- I agree with Andrew, I have seen quite a few of these decorative Luba kifwebe style masks over the past few years. Some have been pierced as if forMessage 1 of 6 , Feb 5, 2009View SourceI agree with Andrew, I have seen quite a few of these "decorative" Luba kifwebe style masks over the past few years. Some have been pierced as if for attachment some not and I've seen some with kaolim in the grooves and others like this without any colour decoration.I certainly don't think it's a bowl!Craig
--- On Thu, 5/2/09, G. Wood <gwood1945@...> wrote:
From: G. Wood <gwood1945@...>
Subject: Re: [African_Arts] Re: help to identify this mask, please
Date: Thursday, 5 February, 2009, 1:09 PMLee, I concur- I have a Taureg bowl with very similar designs on the outer portion, scribed around the entire surface as you describe. I too am puzzled about the style represented in the face. I think that there are some interesting wear and use patterns and wonder what the age of the bowl/mask is?<font face="comic sans ms">gwoodwishingyoutheb est</font>
From: Andrew <andrew@suagacollect ion.com>
To: African_Arts@ yahoogroups. com
Sent: Wednesday, February 4, 2009 7:00:24 PM
Subject: [African_Arts] Re: help to identify this mask, pleaseI am no expert but from the representation of mouth, eyes, shape and incised lines I
would hazard a guess that this is a stylised version of a round Kifwebe from the BaLuba in
the DRC (without the whitened parallel grooves)
"Examples of round kifwebe masks with broad noses, rectangular mouths, and flattened
crests, entered European collections by the second half of the nineteenth century. During
the first two decades of the twentieth century, the kifwebe masking tradition spread
throughout the Luba and Songye regions of southwest DRC"
--- In African_Arts@ yahoogroups. com, Lee Rubinstein <LeeRubinstein@ ...> wrote:
> Jim and Petra:
> It looks to me as if the object you have presented is likely well-
> hollowed wood, as is often seen in Tuareg wooden bowls which are
> generally quite thin. To my eye and mind, though, the object seems to
> be a strangely hybridized combination of influences: While the
> geometric incising seen toward outer the rim of the object resemble
> similar decoration which can be seen on Tuareg bowls, the facial
> features of the "mask" resemble a Baule kple kple mask!
> On Feb 4, 2009, at 3:42 PM, wojtkowskijames wrote:
> > We are having trouble identifying this mask - it seems too thick to
> > be a gourd but too thin to
> > be wood? See Photos 'Petra and James African Art':
> > http://groups. yahoo.com/ group/African_ Arts/photos/ album/1681444734 /pic/list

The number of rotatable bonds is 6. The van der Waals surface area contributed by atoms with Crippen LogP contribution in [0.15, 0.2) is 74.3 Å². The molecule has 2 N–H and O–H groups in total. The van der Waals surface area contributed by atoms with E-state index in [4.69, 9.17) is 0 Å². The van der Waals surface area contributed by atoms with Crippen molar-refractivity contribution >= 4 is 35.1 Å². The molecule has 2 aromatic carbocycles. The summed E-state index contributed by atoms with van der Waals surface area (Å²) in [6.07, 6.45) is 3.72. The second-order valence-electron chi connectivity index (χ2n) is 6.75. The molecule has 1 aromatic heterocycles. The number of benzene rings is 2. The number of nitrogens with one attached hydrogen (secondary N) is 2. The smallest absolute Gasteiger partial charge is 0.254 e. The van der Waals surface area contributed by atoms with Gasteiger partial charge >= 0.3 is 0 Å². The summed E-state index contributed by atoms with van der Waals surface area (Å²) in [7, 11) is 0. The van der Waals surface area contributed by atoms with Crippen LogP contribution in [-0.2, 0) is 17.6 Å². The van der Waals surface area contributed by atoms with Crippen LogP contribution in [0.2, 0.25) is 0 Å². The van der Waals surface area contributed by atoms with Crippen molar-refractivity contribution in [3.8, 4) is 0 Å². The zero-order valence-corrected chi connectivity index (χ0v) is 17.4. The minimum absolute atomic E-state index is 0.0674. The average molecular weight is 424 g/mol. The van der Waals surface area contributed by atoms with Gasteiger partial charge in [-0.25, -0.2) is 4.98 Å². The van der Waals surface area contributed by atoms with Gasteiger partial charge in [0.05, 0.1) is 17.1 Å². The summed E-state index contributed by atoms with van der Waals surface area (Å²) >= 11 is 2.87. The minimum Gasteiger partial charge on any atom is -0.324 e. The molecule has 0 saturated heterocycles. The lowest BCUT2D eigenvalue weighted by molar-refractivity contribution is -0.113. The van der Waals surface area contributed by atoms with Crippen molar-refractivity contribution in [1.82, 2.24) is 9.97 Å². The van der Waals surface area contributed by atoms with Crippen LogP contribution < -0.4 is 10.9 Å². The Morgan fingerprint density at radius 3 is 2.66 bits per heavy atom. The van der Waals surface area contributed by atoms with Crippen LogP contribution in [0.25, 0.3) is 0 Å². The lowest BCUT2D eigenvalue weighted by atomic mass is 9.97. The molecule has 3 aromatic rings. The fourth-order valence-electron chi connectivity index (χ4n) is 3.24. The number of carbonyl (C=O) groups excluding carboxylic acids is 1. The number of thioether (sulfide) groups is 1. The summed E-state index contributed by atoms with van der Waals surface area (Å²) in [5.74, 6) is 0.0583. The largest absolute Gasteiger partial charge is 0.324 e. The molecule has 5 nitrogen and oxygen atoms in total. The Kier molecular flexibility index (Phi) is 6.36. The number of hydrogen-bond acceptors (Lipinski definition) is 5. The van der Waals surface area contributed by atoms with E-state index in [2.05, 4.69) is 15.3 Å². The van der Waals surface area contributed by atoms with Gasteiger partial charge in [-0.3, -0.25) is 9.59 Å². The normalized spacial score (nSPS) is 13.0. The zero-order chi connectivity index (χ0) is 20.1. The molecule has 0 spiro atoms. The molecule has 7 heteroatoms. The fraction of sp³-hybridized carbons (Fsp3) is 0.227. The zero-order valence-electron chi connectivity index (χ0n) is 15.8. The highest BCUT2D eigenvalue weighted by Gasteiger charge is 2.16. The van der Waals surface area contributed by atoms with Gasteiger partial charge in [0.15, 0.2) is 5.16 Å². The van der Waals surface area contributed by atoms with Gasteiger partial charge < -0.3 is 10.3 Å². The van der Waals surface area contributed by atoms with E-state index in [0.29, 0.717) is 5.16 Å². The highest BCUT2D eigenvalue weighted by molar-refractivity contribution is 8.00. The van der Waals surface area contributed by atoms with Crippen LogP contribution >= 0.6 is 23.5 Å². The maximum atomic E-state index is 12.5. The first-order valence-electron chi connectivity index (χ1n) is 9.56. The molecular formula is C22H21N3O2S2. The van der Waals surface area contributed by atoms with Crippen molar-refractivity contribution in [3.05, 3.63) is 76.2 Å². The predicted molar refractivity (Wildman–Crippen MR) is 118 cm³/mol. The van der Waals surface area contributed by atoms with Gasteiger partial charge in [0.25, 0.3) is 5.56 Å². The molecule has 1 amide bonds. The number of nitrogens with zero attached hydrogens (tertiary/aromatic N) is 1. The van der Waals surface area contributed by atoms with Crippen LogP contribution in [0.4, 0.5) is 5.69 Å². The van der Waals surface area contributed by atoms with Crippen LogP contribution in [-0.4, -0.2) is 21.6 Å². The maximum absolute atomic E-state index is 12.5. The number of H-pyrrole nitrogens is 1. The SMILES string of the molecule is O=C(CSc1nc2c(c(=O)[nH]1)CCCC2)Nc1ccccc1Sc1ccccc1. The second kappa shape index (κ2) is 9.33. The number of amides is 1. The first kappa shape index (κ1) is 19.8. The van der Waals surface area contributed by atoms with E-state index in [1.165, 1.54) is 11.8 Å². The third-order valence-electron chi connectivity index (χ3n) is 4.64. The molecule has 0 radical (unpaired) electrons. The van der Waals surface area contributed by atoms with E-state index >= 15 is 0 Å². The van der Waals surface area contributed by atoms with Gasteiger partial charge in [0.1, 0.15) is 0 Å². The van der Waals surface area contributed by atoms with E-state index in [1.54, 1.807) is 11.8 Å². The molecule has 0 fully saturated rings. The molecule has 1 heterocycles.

> > Thanks for your help, Jim and Petra
- Hello Jim and Petra: Lee is right with the bowl It is the failed attempt to transform an old wooden Berber Cous-Cous bowl into an old Luba Kifwebe mask. It isMessage 2 of 6 , Feb 5, 2009View SourceHello Jim and Petra:
Lee is right with the bowl
It is the failed attempt to transform an old wooden Berber Cous-Cous
bowl into an old Luba Kifwebe mask. It is recently made in Morocco.
Last year I have seen some of these "masks" on the tourist markets of
Agadir, Essaouira and Marrakesh. It makes fun to ask the dealers,
which kind of mask it is and where it comes from. One gets funny
stories to hear.
It is amazing that in morocan villages you still can find beautiful
carved old bowls for some Euros and on the tourist markets you can see
tourists pay several hundred Euros for these allegedly "antique
masks". It`s a pity about the bowls...
But it is nevertheless a very interesting work for learning.
Normally the mouth and nose on the round Kifwebe masks is more
protuberant. But in the absence of thicker wood they have made a flat
relief. There is no point where mouth, nose or eyes are higher then
the radius of the bowl.
Compared with the work of the original bowl which is accurately carved
with fine cuted decoration the later carved face is awkwardly worked.
It is well to recognize that this work is made by two different hands.
Concerning the patina the inside of the bowl shows the original patina
of often washed wood and no wear or use patterns (from nose, cheek or
forehead) like normally the inside of used masks. The patina of the
inside is too remarkable different from the outside. After carving the
face the entire outside of the bowl is covered with a chemical glaze
or lacquer so that you cannot see "naked" wood.
I hope, this bad buy do not spoil your joy in African art. You are not
the first and not last who bought the wrong.